By Bill McIntosh
“The 1031 Exchange has been cited as the most powerful wealth building tool still available to taxpayers,” says a recent Internet article.
Even if this is an exaggeration, those involved or just interested in real estate investments should have a general knowledge of Section 1031 of the U.S. Internal Revenue Code.
When an investor sells a stock or bond that has appreciated in value, tax is due on the gain even if it’s immediately reinvested. Section 1031 rules allow the sale and purchase of certain types of “like kind” property, such as rental property, with a deferral or postponement of the tax.
The investor’s purchasing power is not diminished by the tax obligation. In an environment of rising real estate prices this should increase the investor’s long-term profit.
For example, a condominium suitable as a rental can be obtained in Mesquite for under $50,000. An investor owning such property may, after a period of time, decide to replace this unit with a multifamily building. A 1031 exchange would allow all of the proceeds of the sale of the condominium to be invested into the larger property by deferring the tax on the gain.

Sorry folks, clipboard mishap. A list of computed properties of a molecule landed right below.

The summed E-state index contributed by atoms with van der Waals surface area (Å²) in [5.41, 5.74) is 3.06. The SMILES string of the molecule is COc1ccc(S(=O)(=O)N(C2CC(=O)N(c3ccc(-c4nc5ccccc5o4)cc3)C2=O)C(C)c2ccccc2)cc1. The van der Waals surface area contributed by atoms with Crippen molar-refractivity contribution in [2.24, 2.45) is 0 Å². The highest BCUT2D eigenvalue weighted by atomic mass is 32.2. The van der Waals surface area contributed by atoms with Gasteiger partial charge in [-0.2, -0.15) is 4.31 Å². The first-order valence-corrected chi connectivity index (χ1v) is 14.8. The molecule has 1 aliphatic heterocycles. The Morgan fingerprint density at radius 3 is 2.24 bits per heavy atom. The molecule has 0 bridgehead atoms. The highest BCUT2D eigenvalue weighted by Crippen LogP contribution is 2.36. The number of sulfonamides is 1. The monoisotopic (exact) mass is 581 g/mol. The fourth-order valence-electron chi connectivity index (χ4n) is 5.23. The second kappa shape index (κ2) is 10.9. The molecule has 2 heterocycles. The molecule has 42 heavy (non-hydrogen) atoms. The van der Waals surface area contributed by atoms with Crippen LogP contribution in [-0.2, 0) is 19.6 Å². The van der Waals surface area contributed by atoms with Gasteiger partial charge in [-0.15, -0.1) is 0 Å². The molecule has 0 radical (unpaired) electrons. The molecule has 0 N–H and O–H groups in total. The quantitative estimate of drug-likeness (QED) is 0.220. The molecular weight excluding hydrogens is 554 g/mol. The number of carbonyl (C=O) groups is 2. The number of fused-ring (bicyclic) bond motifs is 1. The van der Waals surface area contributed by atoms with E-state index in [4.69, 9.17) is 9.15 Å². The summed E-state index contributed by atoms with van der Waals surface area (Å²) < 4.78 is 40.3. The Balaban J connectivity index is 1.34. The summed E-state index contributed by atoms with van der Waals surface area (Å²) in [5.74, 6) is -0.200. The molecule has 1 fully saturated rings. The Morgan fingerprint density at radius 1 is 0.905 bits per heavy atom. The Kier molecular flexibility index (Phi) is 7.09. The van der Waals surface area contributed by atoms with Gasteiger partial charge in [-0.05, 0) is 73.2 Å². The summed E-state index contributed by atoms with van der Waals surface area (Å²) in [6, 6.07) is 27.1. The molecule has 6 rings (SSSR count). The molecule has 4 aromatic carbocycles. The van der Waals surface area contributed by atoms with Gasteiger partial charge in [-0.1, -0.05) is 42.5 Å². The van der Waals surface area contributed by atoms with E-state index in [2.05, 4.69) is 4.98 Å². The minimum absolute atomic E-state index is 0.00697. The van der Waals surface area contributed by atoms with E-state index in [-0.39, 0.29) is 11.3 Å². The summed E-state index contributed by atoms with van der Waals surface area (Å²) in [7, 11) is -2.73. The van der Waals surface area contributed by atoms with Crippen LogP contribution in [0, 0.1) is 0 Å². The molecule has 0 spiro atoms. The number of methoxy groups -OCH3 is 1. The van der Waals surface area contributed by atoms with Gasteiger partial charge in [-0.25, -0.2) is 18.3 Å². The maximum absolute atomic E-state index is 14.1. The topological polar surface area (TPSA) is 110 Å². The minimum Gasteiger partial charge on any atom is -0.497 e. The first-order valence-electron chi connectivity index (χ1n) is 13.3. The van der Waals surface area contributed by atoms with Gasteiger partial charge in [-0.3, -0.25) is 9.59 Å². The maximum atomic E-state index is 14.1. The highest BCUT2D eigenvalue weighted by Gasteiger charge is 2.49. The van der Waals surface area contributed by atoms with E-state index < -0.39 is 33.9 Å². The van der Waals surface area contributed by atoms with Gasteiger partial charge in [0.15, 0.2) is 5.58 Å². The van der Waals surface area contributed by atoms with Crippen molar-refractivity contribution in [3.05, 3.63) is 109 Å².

The IRS’s 1031 Publication is more than 20 pages long and describes the rules and details on acceptable and unacceptable investments. There is a good deal of confusion about Section 1031 and a second home. While most taxpayers would view a second home as an investment, the IRS has ruled that properties purchased for personal use are not investment properties.
An investor with rental property should assemble a team of professionals to help decipher 1031. These professionals would include a tax professional or CPA, realtor, licensed property manager, escrow officer, and qualified intermediary (a middle person or company also known as an exchange accommodator or facilitator).
The sale of the relinquished property and the acquisition of the replacement property do not have to be simultaneous. A starker tax deferred exchange involves the sale of the relinquished property and a a date for the purchase of replacement property. Forty-five days is allowed after the sale of the old property to “identify” new property. Within 180 days of the sale of the old property the replacement property must be purchased.
Bill McIntosh has been a full-time realtor in Nevada for 20 years. Contact him at Desert Gold Realty, 581 W. Mesquite Blvd., 702-346-1121, cell at 702-277-2638, or email email@example.com.